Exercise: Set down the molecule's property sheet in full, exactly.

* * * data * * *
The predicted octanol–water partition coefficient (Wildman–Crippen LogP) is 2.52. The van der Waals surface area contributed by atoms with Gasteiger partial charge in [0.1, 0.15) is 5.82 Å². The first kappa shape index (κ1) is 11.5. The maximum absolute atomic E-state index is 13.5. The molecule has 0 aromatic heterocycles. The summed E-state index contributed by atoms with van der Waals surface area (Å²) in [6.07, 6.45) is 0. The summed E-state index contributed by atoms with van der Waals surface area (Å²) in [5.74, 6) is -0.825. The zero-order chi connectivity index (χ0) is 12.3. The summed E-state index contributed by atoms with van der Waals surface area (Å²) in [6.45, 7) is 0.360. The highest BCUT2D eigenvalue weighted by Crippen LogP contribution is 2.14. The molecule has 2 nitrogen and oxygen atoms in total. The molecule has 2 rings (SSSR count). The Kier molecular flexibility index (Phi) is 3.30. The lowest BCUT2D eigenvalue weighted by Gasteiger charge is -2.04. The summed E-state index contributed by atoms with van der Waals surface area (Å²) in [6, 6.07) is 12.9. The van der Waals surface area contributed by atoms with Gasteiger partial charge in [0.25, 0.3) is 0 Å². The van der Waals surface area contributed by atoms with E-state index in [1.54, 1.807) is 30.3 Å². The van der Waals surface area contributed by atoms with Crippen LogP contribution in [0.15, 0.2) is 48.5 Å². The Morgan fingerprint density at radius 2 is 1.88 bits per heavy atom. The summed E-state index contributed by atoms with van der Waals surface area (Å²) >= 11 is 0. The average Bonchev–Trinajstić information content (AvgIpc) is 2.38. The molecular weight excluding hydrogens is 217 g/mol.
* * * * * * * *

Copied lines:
The predicted octanol–water partition coefficient (Wildman–Crippen LogP) is 2.52. The van der Waals surface area contributed by atoms with Gasteiger partial charge in [0.1, 0.15) is 5.82 Å². The first kappa shape index (κ1) is 11.5. The maximum absolute atomic E-state index is 13.5. The molecule has 0 aromatic heterocycles. The summed E-state index contributed by atoms with van der Waals surface area (Å²) in [6.07, 6.45) is 0. The summed E-state index contributed by atoms with van der Waals surface area (Å²) in [5.74, 6) is -0.825. The zero-order chi connectivity index (χ0) is 12.3. The summed E-state index contributed by atoms with van der Waals surface area (Å²) in [6.45, 7) is 0.360. The highest BCUT2D eigenvalue weighted by Crippen LogP contribution is 2.14. The molecule has 2 nitrogen and oxygen atoms in total. The molecule has 2 rings (SSSR count). The Kier molecular flexibility index (Phi) is 3.30. The lowest BCUT2D eigenvalue weighted by Gasteiger charge is -2.04. The summed E-state index contributed by atoms with van der Waals surface area (Å²) in [6, 6.07) is 12.9. The van der Waals surface area contributed by atoms with Gasteiger partial charge in [0.25, 0.3) is 0 Å². The van der Waals surface area contributed by atoms with E-state index in [1.54, 1.807) is 30.3 Å². The van der Waals surface area contributed by atoms with Crippen LogP contribution in [0.15, 0.2) is 48.5 Å². The Morgan fingerprint density at radius 2 is 1.88 bits per heavy atom. The summed E-state index contributed by atoms with van der Waals surface area (Å²) >= 11 is 0. The average Bonchev–Trinajstić information content (AvgIpc) is 2.38. The molecular weight excluding hydrogens is 217 g/mol.